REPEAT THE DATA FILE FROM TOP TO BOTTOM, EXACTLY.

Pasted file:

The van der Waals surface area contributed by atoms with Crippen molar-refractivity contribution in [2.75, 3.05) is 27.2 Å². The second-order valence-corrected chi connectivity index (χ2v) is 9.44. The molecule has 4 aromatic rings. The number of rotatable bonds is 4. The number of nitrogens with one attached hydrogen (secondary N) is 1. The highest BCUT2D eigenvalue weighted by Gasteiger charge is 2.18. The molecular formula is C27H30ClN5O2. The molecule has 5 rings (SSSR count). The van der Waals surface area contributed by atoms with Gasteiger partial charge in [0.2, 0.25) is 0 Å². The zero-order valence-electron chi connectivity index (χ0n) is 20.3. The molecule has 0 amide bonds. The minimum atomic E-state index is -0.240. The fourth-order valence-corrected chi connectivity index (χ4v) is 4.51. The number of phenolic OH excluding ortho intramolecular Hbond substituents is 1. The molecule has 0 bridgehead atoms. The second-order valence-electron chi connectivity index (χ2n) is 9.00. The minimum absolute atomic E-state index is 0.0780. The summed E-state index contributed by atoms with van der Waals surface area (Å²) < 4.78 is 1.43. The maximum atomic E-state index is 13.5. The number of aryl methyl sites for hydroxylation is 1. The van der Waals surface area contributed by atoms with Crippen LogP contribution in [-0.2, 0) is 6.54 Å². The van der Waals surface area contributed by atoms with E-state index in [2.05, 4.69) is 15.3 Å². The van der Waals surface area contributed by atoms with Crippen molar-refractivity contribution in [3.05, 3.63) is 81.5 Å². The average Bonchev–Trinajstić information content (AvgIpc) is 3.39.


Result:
The van der Waals surface area contributed by atoms with Crippen molar-refractivity contribution in [2.75, 3.05) is 27.2 Å². The second-order valence-corrected chi connectivity index (χ2v) is 9.44. The molecule has 4 aromatic rings. The number of rotatable bonds is 4. The number of nitrogens with one attached hydrogen (secondary N) is 1. The highest BCUT2D eigenvalue weighted by Gasteiger charge is 2.18. The molecular formula is C27H30ClN5O2. The molecule has 5 rings (SSSR count). The van der Waals surface area contributed by atoms with Gasteiger partial charge in [0.2, 0.25) is 0 Å². The zero-order valence-electron chi connectivity index (χ0n) is 20.3. The molecule has 0 amide bonds. The minimum atomic E-state index is -0.240. The fourth-order valence-corrected chi connectivity index (χ4v) is 4.51. The number of phenolic OH excluding ortho intramolecular Hbond substituents is 1. The molecule has 0 bridgehead atoms. The second-order valence-electron chi connectivity index (χ2n) is 9.00. The minimum absolute atomic E-state index is 0.0780. The summed E-state index contributed by atoms with van der Waals surface area (Å²) < 4.78 is 1.43. The maximum atomic E-state index is 13.5. The number of aryl methyl sites for hydroxylation is 1. The van der Waals surface area contributed by atoms with Crippen LogP contribution in [-0.2, 0) is 6.54 Å². The van der Waals surface area contributed by atoms with E-state index in [2.05, 4.69) is 15.3 Å². The van der Waals surface area contributed by atoms with Crippen molar-refractivity contribution in [3.05, 3.63) is 81.5 Å². The average Bonchev–Trinajstić information content (AvgIpc) is 3.39.